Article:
Whole Grain Stamps

The Whole Grain Stamp makes it simple

Looking for the Whole Grain Stamp, will make finding three to five servings of whole grains simple: Pick three to five foods with the 100% Stamp or six foods with ANY Whole Grain Stamp.

The 100% Stamp assures you that a food contains a full serving or more of whole grain in each labeled serving and that ALL the grain is whole grain, while the basic Whole Grain Stamp appears on products containing at least half a serving of whole grain per labeled serving.

What to do if there is no stamp?

First, check the package label. Many whole grain products not yet using the Stamp will list the grams of whole grain somewhere on the package, or say something like “100% whole wheat.” You can trust these statements. But be skeptical if you see the words “whole grain” without more details, such as “crackers made with whole grain.” The product may contain only trace amounts of whole grains.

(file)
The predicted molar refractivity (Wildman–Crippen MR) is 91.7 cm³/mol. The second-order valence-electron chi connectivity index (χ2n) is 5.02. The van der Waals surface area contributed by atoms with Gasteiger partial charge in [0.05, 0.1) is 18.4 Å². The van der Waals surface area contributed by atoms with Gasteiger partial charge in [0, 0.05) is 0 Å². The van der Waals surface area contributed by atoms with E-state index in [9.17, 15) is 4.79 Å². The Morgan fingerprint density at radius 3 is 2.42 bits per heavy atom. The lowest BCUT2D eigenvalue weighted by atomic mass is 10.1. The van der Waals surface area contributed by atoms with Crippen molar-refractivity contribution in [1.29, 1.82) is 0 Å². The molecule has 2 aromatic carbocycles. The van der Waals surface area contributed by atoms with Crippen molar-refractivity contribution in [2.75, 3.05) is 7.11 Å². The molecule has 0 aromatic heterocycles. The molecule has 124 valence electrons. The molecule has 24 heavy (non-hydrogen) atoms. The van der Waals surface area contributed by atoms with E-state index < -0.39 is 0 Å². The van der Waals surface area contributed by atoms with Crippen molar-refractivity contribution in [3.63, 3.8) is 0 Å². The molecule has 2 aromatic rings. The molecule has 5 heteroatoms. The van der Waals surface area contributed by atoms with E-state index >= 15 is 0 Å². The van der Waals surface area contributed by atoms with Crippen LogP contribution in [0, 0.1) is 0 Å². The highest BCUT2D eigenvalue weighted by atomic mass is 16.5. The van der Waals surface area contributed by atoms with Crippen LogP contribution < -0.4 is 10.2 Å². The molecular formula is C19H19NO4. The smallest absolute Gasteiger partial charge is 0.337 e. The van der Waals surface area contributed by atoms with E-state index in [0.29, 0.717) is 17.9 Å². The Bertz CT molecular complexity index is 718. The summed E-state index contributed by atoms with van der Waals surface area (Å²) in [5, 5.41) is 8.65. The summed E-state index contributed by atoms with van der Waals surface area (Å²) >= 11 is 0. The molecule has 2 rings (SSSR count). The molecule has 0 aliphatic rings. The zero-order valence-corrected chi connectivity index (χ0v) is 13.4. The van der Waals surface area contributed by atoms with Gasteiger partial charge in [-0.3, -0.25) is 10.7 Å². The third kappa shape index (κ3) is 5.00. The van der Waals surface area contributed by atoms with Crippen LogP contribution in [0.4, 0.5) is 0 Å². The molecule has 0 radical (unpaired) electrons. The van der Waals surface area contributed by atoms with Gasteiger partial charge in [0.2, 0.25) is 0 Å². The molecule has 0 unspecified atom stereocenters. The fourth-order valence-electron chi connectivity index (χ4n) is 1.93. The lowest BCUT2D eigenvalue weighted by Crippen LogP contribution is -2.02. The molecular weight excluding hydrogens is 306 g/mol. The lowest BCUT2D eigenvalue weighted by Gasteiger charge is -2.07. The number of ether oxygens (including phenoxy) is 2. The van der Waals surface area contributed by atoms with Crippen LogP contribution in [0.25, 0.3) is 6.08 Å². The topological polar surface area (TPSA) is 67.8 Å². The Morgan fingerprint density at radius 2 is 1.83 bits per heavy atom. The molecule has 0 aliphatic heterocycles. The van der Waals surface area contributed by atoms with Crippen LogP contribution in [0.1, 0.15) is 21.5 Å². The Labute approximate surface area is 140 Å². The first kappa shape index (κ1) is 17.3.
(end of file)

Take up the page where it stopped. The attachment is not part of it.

Words you may see on packages What they mean
  • whole grain [name of grain]
  • whole wheat
  • whole [other grain]
  • stoneground whole [grain]
  • brown rice
  • oats, oatmeal (including old-fashioned oatmeal, instant oatmeal)
  • wheatberries
YES — Contains all parts of the grain, so you’re getting all the nutrients of the whole grain.
  • wheat flour
  • semolina
  • durum wheat
  • organic flour
  • multigrain (may describe several whole grains or several refined grains, or a mix of both)
MAYBE — These words are accurate descriptions of the package contents, but because some parts of the grain MAY be missing, you are likely missing the benefits of whole grains.
  • enriched flour
  • degerminated (on corn meal)
  • bran
  • wheat germ
NO — These words never describe whole grains.

Note that words like “wheat,” “durum,” and “multigrain” can (and do) appear on good whole grain foods, too. None of these words alone guarantees whether a product is whole grain or refined grain, so look for the word “whole” and follow the other advice here.

Look at the list of ingredients

If the first ingredient listed contains the word “whole” (such as “whole wheat flour” or “whole oats”), it is likely that the product is predominantly whole grain. If there are two grain ingredients and only the second ingredient listed is a whole grain, the product may contain as little as 1% to 49% whole grain (in other words, it could contain a little bit of whole grain, or nearly half).

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